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How to Strengthen Your Employment Practices Risk Management

Nov 10, 2021 blog featured image

It is difficult for employers and human resources generalists to keep pace with employment regulations during the best of times. These are not the best of times.

Social activism (e.g., Black Lives Matter, #MeToo, Diversity, Equity and Inclusion) and a highly polarized political climate have exacerbated already well-established HR challenges. Add a pandemic to the mix and it becomes almost impossible. Reductions in workforce; remote workforces and policies; reorganizations; COVID and post-pandemic reopening exposures; and workforce vaccination mandates, exceptions and accommodations are a lot to manage.

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This blog post looks at what employers can and should be doing to strengthen their employment practices risk management and reduce the risk of employee lawsuits.

Set the Tone for Compliant Employment Practices

Strong leaders set the tone for their organizations by requiring the development and enforcement of comprehensive workforce policies that facilitate a positive and constructive work environment. Even more importantly, they personally embody this culture. In other words, they walk the talk.

Where leaders are engaged, written policies and procedures are living documents, updated frequently to remain legally compliant and socially aware. However, even companies with large, fully staffed human resources departments have difficulty keeping pace with today’s rapidly changing environment. This is especially true for those with multistate operations.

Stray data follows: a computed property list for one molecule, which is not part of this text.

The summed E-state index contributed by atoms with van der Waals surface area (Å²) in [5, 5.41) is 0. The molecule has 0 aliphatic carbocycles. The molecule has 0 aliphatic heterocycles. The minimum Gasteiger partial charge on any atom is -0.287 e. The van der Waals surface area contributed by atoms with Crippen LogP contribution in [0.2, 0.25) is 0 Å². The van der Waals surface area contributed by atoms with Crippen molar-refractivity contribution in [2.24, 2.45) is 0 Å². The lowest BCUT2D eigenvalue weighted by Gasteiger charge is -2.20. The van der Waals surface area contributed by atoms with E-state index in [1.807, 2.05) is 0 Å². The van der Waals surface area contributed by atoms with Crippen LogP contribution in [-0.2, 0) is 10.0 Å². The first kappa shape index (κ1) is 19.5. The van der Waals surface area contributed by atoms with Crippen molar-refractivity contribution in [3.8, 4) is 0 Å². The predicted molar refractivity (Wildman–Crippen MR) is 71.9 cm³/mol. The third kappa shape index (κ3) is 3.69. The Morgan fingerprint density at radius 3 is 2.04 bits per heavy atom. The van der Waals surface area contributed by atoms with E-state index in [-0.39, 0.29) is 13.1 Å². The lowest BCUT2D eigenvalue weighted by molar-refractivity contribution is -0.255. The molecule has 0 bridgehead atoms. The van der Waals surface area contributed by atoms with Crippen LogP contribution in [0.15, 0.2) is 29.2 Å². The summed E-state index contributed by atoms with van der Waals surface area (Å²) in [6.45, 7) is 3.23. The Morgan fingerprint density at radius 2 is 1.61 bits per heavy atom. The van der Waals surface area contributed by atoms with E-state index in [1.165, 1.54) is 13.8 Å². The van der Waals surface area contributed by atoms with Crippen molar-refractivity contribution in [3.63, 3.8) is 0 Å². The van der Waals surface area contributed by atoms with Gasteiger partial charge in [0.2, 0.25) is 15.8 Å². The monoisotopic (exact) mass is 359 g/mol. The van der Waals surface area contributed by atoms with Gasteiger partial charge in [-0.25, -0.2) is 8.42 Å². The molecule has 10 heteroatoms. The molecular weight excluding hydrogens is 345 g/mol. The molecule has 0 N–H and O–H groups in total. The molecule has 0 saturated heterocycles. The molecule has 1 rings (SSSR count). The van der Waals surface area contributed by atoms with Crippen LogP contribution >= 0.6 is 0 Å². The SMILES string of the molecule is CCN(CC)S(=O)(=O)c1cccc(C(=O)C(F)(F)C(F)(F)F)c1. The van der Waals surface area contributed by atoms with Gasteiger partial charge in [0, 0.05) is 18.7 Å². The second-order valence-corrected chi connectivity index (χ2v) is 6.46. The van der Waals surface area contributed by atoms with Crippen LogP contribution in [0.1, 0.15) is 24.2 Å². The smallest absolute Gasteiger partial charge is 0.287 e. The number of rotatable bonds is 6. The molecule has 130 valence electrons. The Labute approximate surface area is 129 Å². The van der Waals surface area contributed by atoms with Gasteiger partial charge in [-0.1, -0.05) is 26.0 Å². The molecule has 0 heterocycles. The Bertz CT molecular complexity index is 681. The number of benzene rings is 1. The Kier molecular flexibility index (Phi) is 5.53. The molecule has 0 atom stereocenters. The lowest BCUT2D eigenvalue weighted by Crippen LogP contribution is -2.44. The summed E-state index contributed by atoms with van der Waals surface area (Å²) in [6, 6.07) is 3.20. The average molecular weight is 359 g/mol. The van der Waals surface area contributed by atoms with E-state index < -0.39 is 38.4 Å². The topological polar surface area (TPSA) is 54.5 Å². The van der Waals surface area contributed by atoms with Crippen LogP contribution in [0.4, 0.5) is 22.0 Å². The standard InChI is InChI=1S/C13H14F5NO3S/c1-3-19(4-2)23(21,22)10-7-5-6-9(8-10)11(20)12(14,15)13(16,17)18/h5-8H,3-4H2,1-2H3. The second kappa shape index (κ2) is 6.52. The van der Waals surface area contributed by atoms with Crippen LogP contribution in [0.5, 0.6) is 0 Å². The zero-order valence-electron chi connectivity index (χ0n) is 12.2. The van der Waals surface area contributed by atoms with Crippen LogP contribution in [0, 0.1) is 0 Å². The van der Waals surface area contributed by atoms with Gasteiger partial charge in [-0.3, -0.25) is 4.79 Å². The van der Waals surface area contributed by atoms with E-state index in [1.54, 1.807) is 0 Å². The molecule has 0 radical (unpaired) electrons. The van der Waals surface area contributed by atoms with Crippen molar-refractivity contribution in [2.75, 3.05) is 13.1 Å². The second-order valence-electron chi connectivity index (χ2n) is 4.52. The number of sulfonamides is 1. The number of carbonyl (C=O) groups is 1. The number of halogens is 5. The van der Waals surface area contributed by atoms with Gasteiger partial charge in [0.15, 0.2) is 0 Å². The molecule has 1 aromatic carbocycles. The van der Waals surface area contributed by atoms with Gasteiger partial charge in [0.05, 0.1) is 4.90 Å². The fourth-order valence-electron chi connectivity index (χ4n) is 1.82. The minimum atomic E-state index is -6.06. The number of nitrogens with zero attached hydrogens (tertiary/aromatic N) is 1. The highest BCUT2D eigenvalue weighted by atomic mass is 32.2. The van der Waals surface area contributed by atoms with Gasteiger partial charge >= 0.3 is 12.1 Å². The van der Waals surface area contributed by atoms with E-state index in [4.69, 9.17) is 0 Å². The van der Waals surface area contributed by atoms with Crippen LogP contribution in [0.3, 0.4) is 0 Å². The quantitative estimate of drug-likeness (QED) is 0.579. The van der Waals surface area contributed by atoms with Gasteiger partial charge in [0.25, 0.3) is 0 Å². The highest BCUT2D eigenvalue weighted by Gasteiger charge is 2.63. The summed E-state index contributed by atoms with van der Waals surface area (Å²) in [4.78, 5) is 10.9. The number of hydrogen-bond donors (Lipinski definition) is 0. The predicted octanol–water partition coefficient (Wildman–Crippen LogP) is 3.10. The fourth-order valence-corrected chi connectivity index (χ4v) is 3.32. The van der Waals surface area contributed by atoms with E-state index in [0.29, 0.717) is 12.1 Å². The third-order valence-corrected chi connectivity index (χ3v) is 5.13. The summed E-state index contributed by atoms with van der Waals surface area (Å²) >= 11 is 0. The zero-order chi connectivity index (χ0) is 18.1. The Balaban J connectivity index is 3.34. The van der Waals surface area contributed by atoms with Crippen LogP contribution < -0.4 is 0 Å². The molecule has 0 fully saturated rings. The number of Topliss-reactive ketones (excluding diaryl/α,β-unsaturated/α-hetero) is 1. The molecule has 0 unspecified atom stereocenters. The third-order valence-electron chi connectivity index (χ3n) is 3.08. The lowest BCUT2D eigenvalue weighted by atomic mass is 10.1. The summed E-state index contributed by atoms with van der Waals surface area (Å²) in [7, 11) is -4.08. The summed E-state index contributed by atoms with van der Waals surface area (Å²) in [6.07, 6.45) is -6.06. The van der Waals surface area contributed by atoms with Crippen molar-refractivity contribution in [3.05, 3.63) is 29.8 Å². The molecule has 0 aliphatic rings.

So, how can companies address this problem if there isn’t a budget for adding staff?

  • Employ a third-party consultant to help manage the burden.
  • Subscribe to professional services that monitor changes in legal and regulatory requirements and provide vetted policies and procedures content.
  • Use the value-added resources made available by insurance carriers.

 Educate to Reinforce Employment Policies and Procedures

Anytime a company updates its policies and procedures, leadership should share and explain the changes to all employees. Staff with supervisory responsibilities should be trained to ensure that the company’s rules are applied consistently and fairly to everyone, because a culture that allows for preferential treatment is a culture that promotes discrimination.

Ongoing management training and development is a good investment in improving a company’s risk profile. From an employment practices perspective, the training could mirror the lifecycle of an employee and include the following:

  • Hiring. The exposure to claims begins at the selection and recruitment level. Even applicants who are not selected and never in your employ can bring a claim. Ensure that written applications do not contain unlawful questions. Additionally, make sure that anyone interviewing candidates understands what to ask, what not to ask and how to ask.